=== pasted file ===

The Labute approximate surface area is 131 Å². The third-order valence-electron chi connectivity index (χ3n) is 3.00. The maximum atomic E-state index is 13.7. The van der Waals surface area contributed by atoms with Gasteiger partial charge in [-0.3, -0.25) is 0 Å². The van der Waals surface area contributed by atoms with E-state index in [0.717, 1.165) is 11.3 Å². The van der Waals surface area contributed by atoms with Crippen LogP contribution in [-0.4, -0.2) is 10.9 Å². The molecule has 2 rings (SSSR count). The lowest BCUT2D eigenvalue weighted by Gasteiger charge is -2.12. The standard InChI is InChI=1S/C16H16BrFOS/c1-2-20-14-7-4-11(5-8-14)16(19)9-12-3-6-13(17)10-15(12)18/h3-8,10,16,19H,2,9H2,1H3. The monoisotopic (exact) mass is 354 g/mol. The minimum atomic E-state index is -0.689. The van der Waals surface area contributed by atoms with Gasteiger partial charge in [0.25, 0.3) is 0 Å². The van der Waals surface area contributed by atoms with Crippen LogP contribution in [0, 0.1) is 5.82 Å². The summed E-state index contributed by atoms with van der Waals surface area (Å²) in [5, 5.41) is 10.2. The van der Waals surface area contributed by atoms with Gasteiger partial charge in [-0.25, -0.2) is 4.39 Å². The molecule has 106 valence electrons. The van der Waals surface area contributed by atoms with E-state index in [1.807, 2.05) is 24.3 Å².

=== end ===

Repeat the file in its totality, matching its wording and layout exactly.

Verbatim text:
The Labute approximate surface area is 131 Å². The third-order valence-electron chi connectivity index (χ3n) is 3.00. The maximum atomic E-state index is 13.7. The van der Waals surface area contributed by atoms with Gasteiger partial charge in [-0.3, -0.25) is 0 Å². The van der Waals surface area contributed by atoms with E-state index in [0.717, 1.165) is 11.3 Å². The van der Waals surface area contributed by atoms with Crippen LogP contribution in [-0.4, -0.2) is 10.9 Å². The molecule has 2 rings (SSSR count). The lowest BCUT2D eigenvalue weighted by Gasteiger charge is -2.12. The standard InChI is InChI=1S/C16H16BrFOS/c1-2-20-14-7-4-11(5-8-14)16(19)9-12-3-6-13(17)10-15(12)18/h3-8,10,16,19H,2,9H2,1H3. The monoisotopic (exact) mass is 354 g/mol. The minimum atomic E-state index is -0.689. The van der Waals surface area contributed by atoms with Gasteiger partial charge in [0.25, 0.3) is 0 Å². The van der Waals surface area contributed by atoms with Crippen LogP contribution in [0, 0.1) is 5.82 Å². The summed E-state index contributed by atoms with van der Waals surface area (Å²) in [5, 5.41) is 10.2. The van der Waals surface area contributed by atoms with Gasteiger partial charge in [-0.25, -0.2) is 4.39 Å². The molecule has 106 valence electrons. The van der Waals surface area contributed by atoms with E-state index in [1.807, 2.05) is 24.3 Å².